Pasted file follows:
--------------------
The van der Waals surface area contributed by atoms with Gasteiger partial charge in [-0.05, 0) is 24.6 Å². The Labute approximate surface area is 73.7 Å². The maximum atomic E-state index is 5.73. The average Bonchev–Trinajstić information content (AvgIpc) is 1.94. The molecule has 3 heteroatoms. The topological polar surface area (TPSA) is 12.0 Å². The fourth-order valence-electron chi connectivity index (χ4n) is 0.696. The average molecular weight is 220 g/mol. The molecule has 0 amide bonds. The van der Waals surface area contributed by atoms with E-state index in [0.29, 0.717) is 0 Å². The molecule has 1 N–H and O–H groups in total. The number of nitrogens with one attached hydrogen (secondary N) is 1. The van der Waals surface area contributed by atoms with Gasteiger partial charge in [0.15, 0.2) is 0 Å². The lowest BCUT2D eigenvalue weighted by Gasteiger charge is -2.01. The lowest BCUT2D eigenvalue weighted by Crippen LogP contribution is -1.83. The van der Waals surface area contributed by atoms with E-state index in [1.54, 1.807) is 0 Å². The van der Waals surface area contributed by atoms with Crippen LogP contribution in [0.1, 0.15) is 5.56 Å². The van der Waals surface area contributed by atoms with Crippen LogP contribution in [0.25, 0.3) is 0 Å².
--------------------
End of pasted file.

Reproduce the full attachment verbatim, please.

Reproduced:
The van der Waals surface area contributed by atoms with Gasteiger partial charge in [-0.05, 0) is 24.6 Å². The Labute approximate surface area is 73.7 Å². The maximum atomic E-state index is 5.73. The average Bonchev–Trinajstić information content (AvgIpc) is 1.94. The molecule has 3 heteroatoms. The topological polar surface area (TPSA) is 12.0 Å². The fourth-order valence-electron chi connectivity index (χ4n) is 0.696. The average molecular weight is 220 g/mol. The molecule has 0 amide bonds. The van der Waals surface area contributed by atoms with E-state index in [0.29, 0.717) is 0 Å². The molecule has 1 N–H and O–H groups in total. The number of nitrogens with one attached hydrogen (secondary N) is 1. The van der Waals surface area contributed by atoms with Gasteiger partial charge in [0.15, 0.2) is 0 Å². The lowest BCUT2D eigenvalue weighted by Gasteiger charge is -2.01. The lowest BCUT2D eigenvalue weighted by Crippen LogP contribution is -1.83. The van der Waals surface area contributed by atoms with E-state index in [1.54, 1.807) is 0 Å². The van der Waals surface area contributed by atoms with Crippen LogP contribution in [0.1, 0.15) is 5.56 Å². The van der Waals surface area contributed by atoms with Crippen LogP contribution in [0.25, 0.3) is 0 Å².